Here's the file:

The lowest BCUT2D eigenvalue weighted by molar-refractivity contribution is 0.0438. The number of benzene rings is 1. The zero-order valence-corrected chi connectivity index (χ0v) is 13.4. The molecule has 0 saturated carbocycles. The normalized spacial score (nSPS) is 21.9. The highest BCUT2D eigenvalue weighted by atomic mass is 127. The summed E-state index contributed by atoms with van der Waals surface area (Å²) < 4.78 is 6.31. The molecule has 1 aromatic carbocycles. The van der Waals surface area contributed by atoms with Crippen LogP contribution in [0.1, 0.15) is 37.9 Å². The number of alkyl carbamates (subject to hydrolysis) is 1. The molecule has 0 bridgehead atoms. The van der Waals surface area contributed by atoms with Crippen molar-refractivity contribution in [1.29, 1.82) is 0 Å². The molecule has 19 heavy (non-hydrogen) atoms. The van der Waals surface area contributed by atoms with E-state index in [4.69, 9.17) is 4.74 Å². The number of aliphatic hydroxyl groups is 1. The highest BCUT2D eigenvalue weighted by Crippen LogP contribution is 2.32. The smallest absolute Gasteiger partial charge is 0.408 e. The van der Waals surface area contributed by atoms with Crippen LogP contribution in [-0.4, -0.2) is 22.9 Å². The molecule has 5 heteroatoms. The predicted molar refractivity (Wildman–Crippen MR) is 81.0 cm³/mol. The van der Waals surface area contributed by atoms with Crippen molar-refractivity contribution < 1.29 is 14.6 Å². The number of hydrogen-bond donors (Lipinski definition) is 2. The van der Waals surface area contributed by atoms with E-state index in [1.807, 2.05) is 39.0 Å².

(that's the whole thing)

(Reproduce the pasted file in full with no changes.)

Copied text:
The lowest BCUT2D eigenvalue weighted by molar-refractivity contribution is 0.0438. The number of benzene rings is 1. The zero-order valence-corrected chi connectivity index (χ0v) is 13.4. The molecule has 0 saturated carbocycles. The normalized spacial score (nSPS) is 21.9. The highest BCUT2D eigenvalue weighted by atomic mass is 127. The summed E-state index contributed by atoms with van der Waals surface area (Å²) < 4.78 is 6.31. The molecule has 1 aromatic carbocycles. The van der Waals surface area contributed by atoms with Crippen LogP contribution in [0.1, 0.15) is 37.9 Å². The number of alkyl carbamates (subject to hydrolysis) is 1. The molecule has 0 bridgehead atoms. The van der Waals surface area contributed by atoms with Crippen molar-refractivity contribution in [1.29, 1.82) is 0 Å². The molecule has 19 heavy (non-hydrogen) atoms. The van der Waals surface area contributed by atoms with E-state index in [4.69, 9.17) is 4.74 Å². The number of aliphatic hydroxyl groups is 1. The highest BCUT2D eigenvalue weighted by Crippen LogP contribution is 2.32. The smallest absolute Gasteiger partial charge is 0.408 e. The van der Waals surface area contributed by atoms with Crippen LogP contribution in [-0.4, -0.2) is 22.9 Å². The molecule has 5 heteroatoms. The predicted molar refractivity (Wildman–Crippen MR) is 81.0 cm³/mol. The van der Waals surface area contributed by atoms with Crippen molar-refractivity contribution < 1.29 is 14.6 Å². The number of hydrogen-bond donors (Lipinski definition) is 2. The van der Waals surface area contributed by atoms with E-state index in [1.807, 2.05) is 39.0 Å².